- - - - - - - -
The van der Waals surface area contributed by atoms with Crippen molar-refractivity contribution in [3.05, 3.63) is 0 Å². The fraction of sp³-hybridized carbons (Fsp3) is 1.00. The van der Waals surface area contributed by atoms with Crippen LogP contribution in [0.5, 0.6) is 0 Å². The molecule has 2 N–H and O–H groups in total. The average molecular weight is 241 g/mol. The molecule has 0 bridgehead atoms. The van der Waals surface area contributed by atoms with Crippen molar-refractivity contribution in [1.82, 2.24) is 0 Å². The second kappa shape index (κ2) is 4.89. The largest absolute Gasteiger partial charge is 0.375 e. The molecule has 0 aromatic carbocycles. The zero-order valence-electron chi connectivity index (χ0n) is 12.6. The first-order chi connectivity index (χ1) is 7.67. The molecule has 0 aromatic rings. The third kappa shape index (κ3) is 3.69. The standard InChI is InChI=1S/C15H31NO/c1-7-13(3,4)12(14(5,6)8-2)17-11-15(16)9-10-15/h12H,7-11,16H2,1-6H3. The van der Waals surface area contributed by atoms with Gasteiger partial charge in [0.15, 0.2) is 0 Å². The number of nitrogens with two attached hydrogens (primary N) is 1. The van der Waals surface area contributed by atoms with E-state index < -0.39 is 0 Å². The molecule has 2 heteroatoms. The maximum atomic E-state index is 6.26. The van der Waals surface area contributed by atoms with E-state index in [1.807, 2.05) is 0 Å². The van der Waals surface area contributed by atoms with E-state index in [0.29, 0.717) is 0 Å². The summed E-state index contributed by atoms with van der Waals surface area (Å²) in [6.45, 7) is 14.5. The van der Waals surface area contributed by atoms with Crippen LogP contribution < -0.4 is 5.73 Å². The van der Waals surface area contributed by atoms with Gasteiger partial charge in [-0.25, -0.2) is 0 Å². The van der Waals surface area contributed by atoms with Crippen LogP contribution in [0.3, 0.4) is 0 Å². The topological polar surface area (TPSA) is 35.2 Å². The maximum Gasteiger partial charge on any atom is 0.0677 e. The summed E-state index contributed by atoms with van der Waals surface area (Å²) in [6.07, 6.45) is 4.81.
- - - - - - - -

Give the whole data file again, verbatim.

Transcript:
The van der Waals surface area contributed by atoms with Crippen molar-refractivity contribution in [3.05, 3.63) is 0 Å². The fraction of sp³-hybridized carbons (Fsp3) is 1.00. The van der Waals surface area contributed by atoms with Crippen LogP contribution in [0.5, 0.6) is 0 Å². The molecule has 2 N–H and O–H groups in total. The average molecular weight is 241 g/mol. The molecule has 0 bridgehead atoms. The van der Waals surface area contributed by atoms with Crippen molar-refractivity contribution in [1.82, 2.24) is 0 Å². The second kappa shape index (κ2) is 4.89. The largest absolute Gasteiger partial charge is 0.375 e. The molecule has 0 aromatic carbocycles. The zero-order valence-electron chi connectivity index (χ0n) is 12.6. The first-order chi connectivity index (χ1) is 7.67. The molecule has 0 aromatic rings. The third kappa shape index (κ3) is 3.69. The standard InChI is InChI=1S/C15H31NO/c1-7-13(3,4)12(14(5,6)8-2)17-11-15(16)9-10-15/h12H,7-11,16H2,1-6H3. The van der Waals surface area contributed by atoms with Gasteiger partial charge in [0.15, 0.2) is 0 Å². The number of nitrogens with two attached hydrogens (primary N) is 1. The van der Waals surface area contributed by atoms with E-state index < -0.39 is 0 Å². The molecule has 2 heteroatoms. The maximum atomic E-state index is 6.26. The van der Waals surface area contributed by atoms with E-state index in [1.807, 2.05) is 0 Å². The van der Waals surface area contributed by atoms with E-state index in [0.29, 0.717) is 0 Å². The summed E-state index contributed by atoms with van der Waals surface area (Å²) in [6.45, 7) is 14.5. The van der Waals surface area contributed by atoms with Crippen LogP contribution < -0.4 is 5.73 Å². The van der Waals surface area contributed by atoms with Gasteiger partial charge in [-0.25, -0.2) is 0 Å². The van der Waals surface area contributed by atoms with Crippen LogP contribution in [0.3, 0.4) is 0 Å². The topological polar surface area (TPSA) is 35.2 Å². The maximum Gasteiger partial charge on any atom is 0.0677 e. The summed E-state index contributed by atoms with van der Waals surface area (Å²) in [6.07, 6.45) is 4.81.